Joint Analyses of Longitudinal and Time-to-Event Data in Research on Aging: Implications for Predicting Health and Survival.

Abstract

Longitudinal data on aging, health, and longevity provide a wealth of information to investigate different aspects of the processes of aging and development of diseases leading to death. Statistical methods aimed at analyses of time-to-event data jointly with longitudinal measurements became known as the "joint models" (JM). An important point to consider in analyses of such data in the context of studies on aging, health, and longevity is how to incorporate knowledge and theories about mechanisms and regularities of aging-related changes that accumulate in the research field into respective analytic approaches. In the absence of specific observations of longitudinal dynamics of relevant biomarkers manifesting such mechanisms and regularities, traditional approaches have a rather limited utility to estimate respective parameters that can be meaningfully interpreted from the biological point of view. A conceptual analytic framework for these purposes, the stochastic process model of aging (SPM), has been recently developed in the biodemographic literature. It incorporates available knowledge about mechanisms of aging-related changes, which may be hidden in the individual longitudinal trajectories of physiological variables and this allows for analyzing their indirect impact on risks of diseases and death. Despite, essentially, serving similar purposes, JM and SPM developed in parallel in different disciplines with very limited cross-referencing. Although there were several publications separately reviewing these two approaches, there were no publications presenting both these approaches in some detail. Here, we overview both approaches jointly and provide some new modifications of SPM. We discuss the use of stochastic processes to capture biological variation and heterogeneity in longitudinal patterns and important and promising (but still largely underused) applications of JM and SPM to predictions of individual and population mortality and health-related outcomes.

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Citation

Published Version (Please cite this version)

10.3389/fpubh.2014.00228

Publication Info

Arbeev, Konstantin G, Igor Akushevich, Alexander M Kulminski, Svetlana V Ukraintseva and Anatoliy I Yashin (2014). Joint Analyses of Longitudinal and Time-to-Event Data in Research on Aging: Implications for Predicting Health and Survival. Front Public Health, 2. p. 228. 10.3389/fpubh.2014.00228 Retrieved from https://hdl.handle.net/10161/14758.

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Scholars@Duke

Arbeev

Konstantin Arbeev

Associate Research Professor in the Social Science Research Institute

Konstantin G. Arbeev received the M.S. degree in Applied Mathematics from Moscow State University (branch in Ulyanovsk, Russia) in 1995 and the Ph.D. degree in Mathematics and Physics (specialization in Theoretical Foundations of Mathematical Modeling, Numerical Methods and Programming) from Ulyanovsk State University (Russia) in 1999. He was a post-doctoral fellow in Max Planck Institute for Demographic Research in Rostock (Germany) before moving to Duke University in 2004 to work as a Research Scientist and a Senior Research Scientist in the Department of Sociology and the Social Science Research Institute (SSRI).  He is currently an Associate Research Professor in SSRI. Dr. Arbeev's major research interests are related to three interconnected fields of biodemography, biostatistics and genetic epidemiology as pertains to research on aging. The focus of his research is on discovering genetic and non-genetic factors that can affect the process of aging and determine longevity and healthy lifespan. He is interested in both methodological advances in this research area as well as their practical applications to analyses of large-scale longitudinal studies with phenotypic, genetic and, recently, genomic information. Dr. Arbeev authored and co-authored more than 150 peer-reviewed publications in these areas.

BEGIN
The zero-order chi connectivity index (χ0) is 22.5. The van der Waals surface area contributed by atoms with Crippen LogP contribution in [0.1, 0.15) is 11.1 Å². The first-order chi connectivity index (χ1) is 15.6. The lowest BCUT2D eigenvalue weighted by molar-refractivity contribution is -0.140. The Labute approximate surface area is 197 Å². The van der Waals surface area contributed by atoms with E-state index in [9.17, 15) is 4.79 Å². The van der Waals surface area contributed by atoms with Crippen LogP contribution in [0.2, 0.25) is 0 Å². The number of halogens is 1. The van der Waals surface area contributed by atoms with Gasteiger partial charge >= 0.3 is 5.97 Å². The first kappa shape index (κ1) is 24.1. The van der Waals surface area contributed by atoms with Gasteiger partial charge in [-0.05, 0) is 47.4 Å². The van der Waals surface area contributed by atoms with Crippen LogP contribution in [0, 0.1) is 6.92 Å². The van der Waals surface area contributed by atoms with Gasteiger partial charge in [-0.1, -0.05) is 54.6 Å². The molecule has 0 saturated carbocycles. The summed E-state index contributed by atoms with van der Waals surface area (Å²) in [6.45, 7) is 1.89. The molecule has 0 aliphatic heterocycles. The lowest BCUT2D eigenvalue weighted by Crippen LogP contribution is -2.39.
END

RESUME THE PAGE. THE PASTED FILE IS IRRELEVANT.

Igor Akushevich

Research Professor in the Social Science Research Institute
Kulminski

Alexander Kulminski

Research Professor in the Social Science Research Institute
Ukraintseva

Svetlana Ukraintseva

Research Professor in the Social Science Research Institute

Dr. Ukraintseva studies causes of human aging and related decline in resilience, to identify genetic and other factors responsible for the increase in mortality risk with age eventually limiting longevity. She explores complex relationships, including trade-offs, between physiological aging-changes and risks of major diseases (with emphasis on Alzheimer’s and cancer), as well as survival, to find new genetic and other targets for anti-aging interventions and disease prevention. She also investigates possibilities of repurposing of existing vaccines and treatments for AD prevention and interventions into the aging. For this, Dr. Ukraintseva and her team use data from several large human studies containing rich genetic and phenotypic information (including longitudinal measurements) on thousands of individuals. Dr. Ukraintseva is a PI and Key Investigator on several NIH funded grants, and has more than 130 peer-reviewed publications, including in major journals such as Nature Reviews, Stroke, European Journal of Human Genetics, and some other.

Yashin

Anatoli I. Yashin

Research Professor in the Social Science Research Institute

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